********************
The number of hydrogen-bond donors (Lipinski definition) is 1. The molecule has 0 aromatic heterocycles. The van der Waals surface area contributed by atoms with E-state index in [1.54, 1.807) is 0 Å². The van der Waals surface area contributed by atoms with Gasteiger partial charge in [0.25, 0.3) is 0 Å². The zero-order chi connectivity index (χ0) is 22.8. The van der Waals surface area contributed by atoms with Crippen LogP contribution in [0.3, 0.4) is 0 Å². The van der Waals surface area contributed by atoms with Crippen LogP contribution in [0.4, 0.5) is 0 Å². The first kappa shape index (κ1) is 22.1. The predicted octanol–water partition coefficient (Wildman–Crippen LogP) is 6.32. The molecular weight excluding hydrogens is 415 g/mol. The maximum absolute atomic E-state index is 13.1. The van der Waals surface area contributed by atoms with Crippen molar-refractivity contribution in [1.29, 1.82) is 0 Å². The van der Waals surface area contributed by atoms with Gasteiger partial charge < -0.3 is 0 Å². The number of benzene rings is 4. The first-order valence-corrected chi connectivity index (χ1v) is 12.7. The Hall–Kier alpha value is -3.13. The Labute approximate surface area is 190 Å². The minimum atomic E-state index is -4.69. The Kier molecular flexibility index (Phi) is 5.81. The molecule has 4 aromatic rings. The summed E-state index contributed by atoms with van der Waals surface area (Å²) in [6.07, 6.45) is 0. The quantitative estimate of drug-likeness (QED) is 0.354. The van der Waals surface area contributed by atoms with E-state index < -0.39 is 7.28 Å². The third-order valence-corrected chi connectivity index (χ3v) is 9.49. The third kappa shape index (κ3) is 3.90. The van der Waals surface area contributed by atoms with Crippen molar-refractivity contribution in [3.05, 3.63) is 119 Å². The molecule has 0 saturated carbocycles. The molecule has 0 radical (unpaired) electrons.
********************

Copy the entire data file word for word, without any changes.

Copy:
The number of hydrogen-bond donors (Lipinski definition) is 1. The molecule has 0 aromatic heterocycles. The van der Waals surface area contributed by atoms with E-state index in [1.54, 1.807) is 0 Å². The van der Waals surface area contributed by atoms with Gasteiger partial charge in [0.25, 0.3) is 0 Å². The zero-order chi connectivity index (χ0) is 22.8. The van der Waals surface area contributed by atoms with Crippen LogP contribution in [0.3, 0.4) is 0 Å². The van der Waals surface area contributed by atoms with Crippen LogP contribution in [0.4, 0.5) is 0 Å². The first kappa shape index (κ1) is 22.1. The predicted octanol–water partition coefficient (Wildman–Crippen LogP) is 6.32. The molecular weight excluding hydrogens is 415 g/mol. The maximum absolute atomic E-state index is 13.1. The van der Waals surface area contributed by atoms with Crippen molar-refractivity contribution in [1.29, 1.82) is 0 Å². The van der Waals surface area contributed by atoms with Gasteiger partial charge < -0.3 is 0 Å². The number of benzene rings is 4. The first-order valence-corrected chi connectivity index (χ1v) is 12.7. The Hall–Kier alpha value is -3.13. The Labute approximate surface area is 190 Å². The minimum atomic E-state index is -4.69. The Kier molecular flexibility index (Phi) is 5.81. The molecule has 4 aromatic rings. The summed E-state index contributed by atoms with van der Waals surface area (Å²) in [6.07, 6.45) is 0. The quantitative estimate of drug-likeness (QED) is 0.354. The van der Waals surface area contributed by atoms with E-state index < -0.39 is 7.28 Å². The third-order valence-corrected chi connectivity index (χ3v) is 9.49. The third kappa shape index (κ3) is 3.90. The van der Waals surface area contributed by atoms with Crippen molar-refractivity contribution in [3.05, 3.63) is 119 Å². The molecule has 0 saturated carbocycles. The molecule has 0 radical (unpaired) electrons.